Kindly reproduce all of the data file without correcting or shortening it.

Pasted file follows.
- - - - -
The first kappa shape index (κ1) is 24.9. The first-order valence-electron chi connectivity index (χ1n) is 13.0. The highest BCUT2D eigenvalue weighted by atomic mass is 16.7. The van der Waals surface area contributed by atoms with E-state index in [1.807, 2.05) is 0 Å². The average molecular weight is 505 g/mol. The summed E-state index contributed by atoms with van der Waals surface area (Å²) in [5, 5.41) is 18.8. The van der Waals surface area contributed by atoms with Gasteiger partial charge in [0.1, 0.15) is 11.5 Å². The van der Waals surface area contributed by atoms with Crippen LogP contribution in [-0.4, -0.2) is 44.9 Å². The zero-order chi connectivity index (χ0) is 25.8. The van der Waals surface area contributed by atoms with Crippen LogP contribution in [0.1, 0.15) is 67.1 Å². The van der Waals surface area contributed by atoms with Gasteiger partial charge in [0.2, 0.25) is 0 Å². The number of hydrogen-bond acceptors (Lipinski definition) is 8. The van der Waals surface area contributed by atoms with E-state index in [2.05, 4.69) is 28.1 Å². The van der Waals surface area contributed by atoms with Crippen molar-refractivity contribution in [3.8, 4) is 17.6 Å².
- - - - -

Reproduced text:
The first kappa shape index (κ1) is 24.9. The first-order valence-electron chi connectivity index (χ1n) is 13.0. The highest BCUT2D eigenvalue weighted by atomic mass is 16.7. The van der Waals surface area contributed by atoms with E-state index in [1.807, 2.05) is 0 Å². The average molecular weight is 505 g/mol. The summed E-state index contributed by atoms with van der Waals surface area (Å²) in [5, 5.41) is 18.8. The van der Waals surface area contributed by atoms with Gasteiger partial charge in [0.1, 0.15) is 11.5 Å². The van der Waals surface area contributed by atoms with Crippen LogP contribution in [-0.4, -0.2) is 44.9 Å². The zero-order chi connectivity index (χ0) is 25.8. The van der Waals surface area contributed by atoms with Crippen LogP contribution in [0.1, 0.15) is 67.1 Å². The van der Waals surface area contributed by atoms with Gasteiger partial charge in [0.2, 0.25) is 0 Å². The number of hydrogen-bond acceptors (Lipinski definition) is 8. The van der Waals surface area contributed by atoms with E-state index in [2.05, 4.69) is 28.1 Å². The van der Waals surface area contributed by atoms with Crippen molar-refractivity contribution in [3.8, 4) is 17.6 Å².